Aaron (Zachary Levi of Chuck) and Casey (Krysta Rodriguez of Smash) are going on a blind date in a chic New York City restaurant. He’s a nice Jewish boy and she’s an atheist manic pixie dream girl. As the evening progresses, the audience is treated to the show inside the two daters’ heads. A chorus of five portrays multiple characters, springing forth from the surrounding diners to support, or more often, undermine this incipient love story. There’s Aaron’s grandma Ida (Sara Chase), back from the dead to layer on the guilt. Like Hamlet’s father, the specter of his ex-fiancée, Allison (Kate Loprest), haunts him throughout the evening while his best friend, Gabe (Bryce Ryness), shows up to ward her off. None of them are really there, but their words and presence are constantly in the room.
The five actors do a superb job playing up the theatricality of this conceit, pulling instruments out of nowhere, performing the quickest of quick changes (standing ovation for costume designer David C. Woolard), and then disappearing back to their roles as unassuming restaurant patrons as soon as the bump of the transition music hits. The production number, “The Girl for You,” features multiple costume changes and overlapping melodies and lyrics, making for quite an early showstopper.
Director Bill Berry runs a tight ship and has successfully created moments on stage that can usually only be achieved on film. Mike Baldassari’s muscular lighting design helps to make these dimension shifts crystal clear, while lots of extra props and video projections add to the fun.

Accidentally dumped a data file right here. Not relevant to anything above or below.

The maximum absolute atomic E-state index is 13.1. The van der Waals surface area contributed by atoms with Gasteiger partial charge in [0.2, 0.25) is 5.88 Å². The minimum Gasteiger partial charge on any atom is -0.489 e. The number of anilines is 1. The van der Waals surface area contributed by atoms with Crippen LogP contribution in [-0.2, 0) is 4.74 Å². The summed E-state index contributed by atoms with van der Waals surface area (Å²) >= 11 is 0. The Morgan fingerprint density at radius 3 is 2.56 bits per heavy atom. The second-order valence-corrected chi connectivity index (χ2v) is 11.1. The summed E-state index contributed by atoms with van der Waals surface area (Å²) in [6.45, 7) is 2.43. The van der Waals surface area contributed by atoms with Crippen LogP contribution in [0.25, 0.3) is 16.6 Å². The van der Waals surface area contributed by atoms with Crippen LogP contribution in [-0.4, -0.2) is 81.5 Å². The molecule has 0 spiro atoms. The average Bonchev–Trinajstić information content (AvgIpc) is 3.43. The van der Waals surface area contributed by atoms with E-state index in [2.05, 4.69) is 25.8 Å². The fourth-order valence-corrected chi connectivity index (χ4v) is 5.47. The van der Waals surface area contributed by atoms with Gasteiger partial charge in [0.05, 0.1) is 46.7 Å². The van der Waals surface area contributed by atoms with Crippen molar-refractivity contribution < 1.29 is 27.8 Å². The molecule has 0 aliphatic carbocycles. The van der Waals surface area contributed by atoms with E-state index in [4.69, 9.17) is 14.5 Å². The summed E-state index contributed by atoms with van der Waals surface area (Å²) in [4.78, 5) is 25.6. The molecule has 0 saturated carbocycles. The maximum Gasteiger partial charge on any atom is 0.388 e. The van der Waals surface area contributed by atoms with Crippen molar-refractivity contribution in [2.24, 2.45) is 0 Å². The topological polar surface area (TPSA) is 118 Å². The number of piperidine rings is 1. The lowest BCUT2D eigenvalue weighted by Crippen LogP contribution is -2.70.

Unfortunately, the quality of the production is not enough to make up for a stale book (Winsberg) and score (Zachary and Weiner). The story features not one, but two completely over-the-top and cartoonish gay men: the waiter (Blake Hammond) and Casey’s BFF, Reggie (Kristoffer Cusick). Over the course of the evening Reggie makes three “bailout” calls (made-up excuses for Casey to ditch the date, e.g. “Tell him your grandma broke her hip”) each ending with some variation on “Later, slut.” The waiter sings a ridiculous production number (“I’d Order Love”) as a way to keep Casey and Aaron in their seats when the date starts to go awry. At best, such clownish depictions of gay men feel awfully two-thousand and late. At worst, they’re patronizing and offensive.
Songs about the expectations of who will pay the check (lyric: “It’s all those crazy feminists who made this sh*t so friggin’ hard!”) and the perils of dating a shiksa (the excellent and entertaining “The Girl for You”) also seem passé. It’s not so much that these issues don’t still exist (they do!), but the creative team handles them in a decidedly trite and predictable manner. Despite the rapping, frequent profanity, and hip lingo, this show is about as edgy as a butter knife.
On the strength of these performances alone you might have a good time and perhaps even a wonderful date night. Just don’t expect to walk away with any grand insights about how to navigate the dating scene. If First Date teaches us anything, it’s that you’re on your own. It’s up to you and the crazy voices in your head to find “The One.”